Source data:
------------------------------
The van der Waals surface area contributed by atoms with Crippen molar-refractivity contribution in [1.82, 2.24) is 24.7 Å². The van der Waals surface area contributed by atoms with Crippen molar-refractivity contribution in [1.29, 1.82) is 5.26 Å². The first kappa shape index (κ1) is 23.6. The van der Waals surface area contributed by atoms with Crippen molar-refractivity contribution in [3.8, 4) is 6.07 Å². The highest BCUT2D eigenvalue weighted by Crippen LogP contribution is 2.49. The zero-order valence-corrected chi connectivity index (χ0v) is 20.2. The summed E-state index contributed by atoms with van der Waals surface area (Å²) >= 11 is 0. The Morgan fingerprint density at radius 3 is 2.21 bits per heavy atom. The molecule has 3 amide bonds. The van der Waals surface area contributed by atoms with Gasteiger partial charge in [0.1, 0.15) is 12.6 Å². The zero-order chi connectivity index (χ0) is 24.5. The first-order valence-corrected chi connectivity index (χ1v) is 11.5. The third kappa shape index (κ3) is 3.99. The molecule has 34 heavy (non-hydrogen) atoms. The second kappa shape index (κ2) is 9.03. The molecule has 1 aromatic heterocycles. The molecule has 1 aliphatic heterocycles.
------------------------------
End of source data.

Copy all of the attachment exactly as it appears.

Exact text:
The van der Waals surface area contributed by atoms with Crippen molar-refractivity contribution in [1.82, 2.24) is 24.7 Å². The van der Waals surface area contributed by atoms with Crippen molar-refractivity contribution in [1.29, 1.82) is 5.26 Å². The first kappa shape index (κ1) is 23.6. The van der Waals surface area contributed by atoms with Crippen molar-refractivity contribution in [3.8, 4) is 6.07 Å². The highest BCUT2D eigenvalue weighted by Crippen LogP contribution is 2.49. The zero-order valence-corrected chi connectivity index (χ0v) is 20.2. The summed E-state index contributed by atoms with van der Waals surface area (Å²) >= 11 is 0. The Morgan fingerprint density at radius 3 is 2.21 bits per heavy atom. The molecule has 3 amide bonds. The van der Waals surface area contributed by atoms with Gasteiger partial charge in [0.1, 0.15) is 12.6 Å². The zero-order chi connectivity index (χ0) is 24.5. The first-order valence-corrected chi connectivity index (χ1v) is 11.5. The third kappa shape index (κ3) is 3.99. The molecule has 34 heavy (non-hydrogen) atoms. The second kappa shape index (κ2) is 9.03. The molecule has 1 aromatic heterocycles. The molecule has 1 aliphatic heterocycles.